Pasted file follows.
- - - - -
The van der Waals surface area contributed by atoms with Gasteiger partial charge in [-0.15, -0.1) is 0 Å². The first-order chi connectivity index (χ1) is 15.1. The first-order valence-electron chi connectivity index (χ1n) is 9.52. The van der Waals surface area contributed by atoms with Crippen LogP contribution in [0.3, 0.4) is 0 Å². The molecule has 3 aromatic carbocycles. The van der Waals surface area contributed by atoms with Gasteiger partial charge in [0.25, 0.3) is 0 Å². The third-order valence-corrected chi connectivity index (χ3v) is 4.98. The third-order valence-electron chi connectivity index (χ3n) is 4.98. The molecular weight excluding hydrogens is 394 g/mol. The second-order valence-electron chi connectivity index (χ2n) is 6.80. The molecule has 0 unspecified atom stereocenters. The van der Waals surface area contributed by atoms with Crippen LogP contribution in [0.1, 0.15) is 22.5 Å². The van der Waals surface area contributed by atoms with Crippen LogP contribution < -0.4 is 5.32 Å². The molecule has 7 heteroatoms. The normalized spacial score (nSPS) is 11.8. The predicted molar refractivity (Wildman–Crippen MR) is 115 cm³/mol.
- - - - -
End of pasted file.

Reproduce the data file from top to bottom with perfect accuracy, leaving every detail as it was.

The van der Waals surface area contributed by atoms with Gasteiger partial charge in [-0.15, -0.1) is 0 Å². The first-order chi connectivity index (χ1) is 15.1. The first-order valence-electron chi connectivity index (χ1n) is 9.52. The van der Waals surface area contributed by atoms with Crippen LogP contribution in [0.3, 0.4) is 0 Å². The molecule has 3 aromatic carbocycles. The van der Waals surface area contributed by atoms with Gasteiger partial charge in [0.25, 0.3) is 0 Å². The third-order valence-corrected chi connectivity index (χ3v) is 4.98. The third-order valence-electron chi connectivity index (χ3n) is 4.98. The molecular weight excluding hydrogens is 394 g/mol. The second-order valence-electron chi connectivity index (χ2n) is 6.80. The molecule has 0 unspecified atom stereocenters. The van der Waals surface area contributed by atoms with Crippen LogP contribution in [0.1, 0.15) is 22.5 Å². The van der Waals surface area contributed by atoms with Crippen LogP contribution < -0.4 is 5.32 Å². The molecule has 7 heteroatoms. The normalized spacial score (nSPS) is 11.8. The predicted molar refractivity (Wildman–Crippen MR) is 115 cm³/mol.